• Inadequate omega-3 fats.
  • Exposure to inflammatory toxins.  These may include everyday substances from products like cleaning supplies, pesticides from conventionally grown foods, lotions and shampoo products.
  • Elevated Homocysteine levels. Homocysteine is an amino acid that is produced in the body during the process of methionine metabolism.  It has been shown that elevated homocysteine levels are associated with increased risk of cardio vascular disease, likely because homocysteine has an inflammatory effect on the arteries.  This promotes the oxidization of LDL, making it more likely for plaque to be laid down in the arteries. The metabolization of homocysteine requires abundant B Vitamins, which help to quickly break down and move homocysteine through and out of the body.  Supplementing with B Vitamins is an excellent way to support healthy homocysteine levels.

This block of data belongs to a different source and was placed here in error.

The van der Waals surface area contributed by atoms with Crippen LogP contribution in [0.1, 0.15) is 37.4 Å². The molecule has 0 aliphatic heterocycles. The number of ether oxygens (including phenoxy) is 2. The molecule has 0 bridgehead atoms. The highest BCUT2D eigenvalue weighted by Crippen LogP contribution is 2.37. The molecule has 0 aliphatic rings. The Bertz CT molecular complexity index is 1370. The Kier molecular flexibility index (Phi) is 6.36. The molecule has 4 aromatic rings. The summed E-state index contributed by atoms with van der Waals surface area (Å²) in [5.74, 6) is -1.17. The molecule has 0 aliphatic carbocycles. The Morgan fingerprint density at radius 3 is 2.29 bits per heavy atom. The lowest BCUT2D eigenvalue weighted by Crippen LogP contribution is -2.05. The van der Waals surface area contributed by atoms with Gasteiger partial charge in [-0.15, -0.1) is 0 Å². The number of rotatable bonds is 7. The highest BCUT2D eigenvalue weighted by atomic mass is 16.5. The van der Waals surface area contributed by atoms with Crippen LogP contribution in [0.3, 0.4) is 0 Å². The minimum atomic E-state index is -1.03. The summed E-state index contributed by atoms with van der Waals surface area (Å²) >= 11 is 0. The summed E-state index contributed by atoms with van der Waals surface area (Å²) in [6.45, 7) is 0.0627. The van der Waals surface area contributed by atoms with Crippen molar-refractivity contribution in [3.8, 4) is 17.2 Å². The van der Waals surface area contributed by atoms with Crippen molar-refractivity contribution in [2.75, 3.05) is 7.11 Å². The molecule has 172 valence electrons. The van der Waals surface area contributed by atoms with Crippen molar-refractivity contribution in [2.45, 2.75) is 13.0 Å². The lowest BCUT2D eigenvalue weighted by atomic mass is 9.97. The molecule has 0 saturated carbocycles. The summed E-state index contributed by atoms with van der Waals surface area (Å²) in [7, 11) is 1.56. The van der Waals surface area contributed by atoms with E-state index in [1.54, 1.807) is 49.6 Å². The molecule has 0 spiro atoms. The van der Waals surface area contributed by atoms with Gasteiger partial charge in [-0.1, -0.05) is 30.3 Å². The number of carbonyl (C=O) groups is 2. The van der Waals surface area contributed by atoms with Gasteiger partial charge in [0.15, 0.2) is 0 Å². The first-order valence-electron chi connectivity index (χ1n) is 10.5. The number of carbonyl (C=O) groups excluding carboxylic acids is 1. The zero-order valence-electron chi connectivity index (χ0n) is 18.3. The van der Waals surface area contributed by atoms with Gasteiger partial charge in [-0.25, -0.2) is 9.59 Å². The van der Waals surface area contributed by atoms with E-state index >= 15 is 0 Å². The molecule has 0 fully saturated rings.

• Elevated C-reactive protein (CRP). CRP is a bloodtest which measures a special type of protein in the blood that is present during times of inflammation. It IS possible to have inflammation in the body, even with a low CRP test result.  A high CRP  test result, however, is a good indication that there is either acute or chronic inflammation in the body that needs to be addressed.   

Weighing In

Maintaining a healthy body weight really does matter.

  • Work on establishing and maintaining a healthy Body Mass Index, or BMI.  BMI is a basic calculation of weight and height, and is a relatively reliable indicator of body fat levels.  You can calculate your BMI here.  There is a direct correlation between excess body weight and increased risk for heart disease, so if you suspect you may be at risk, let’s do something about it!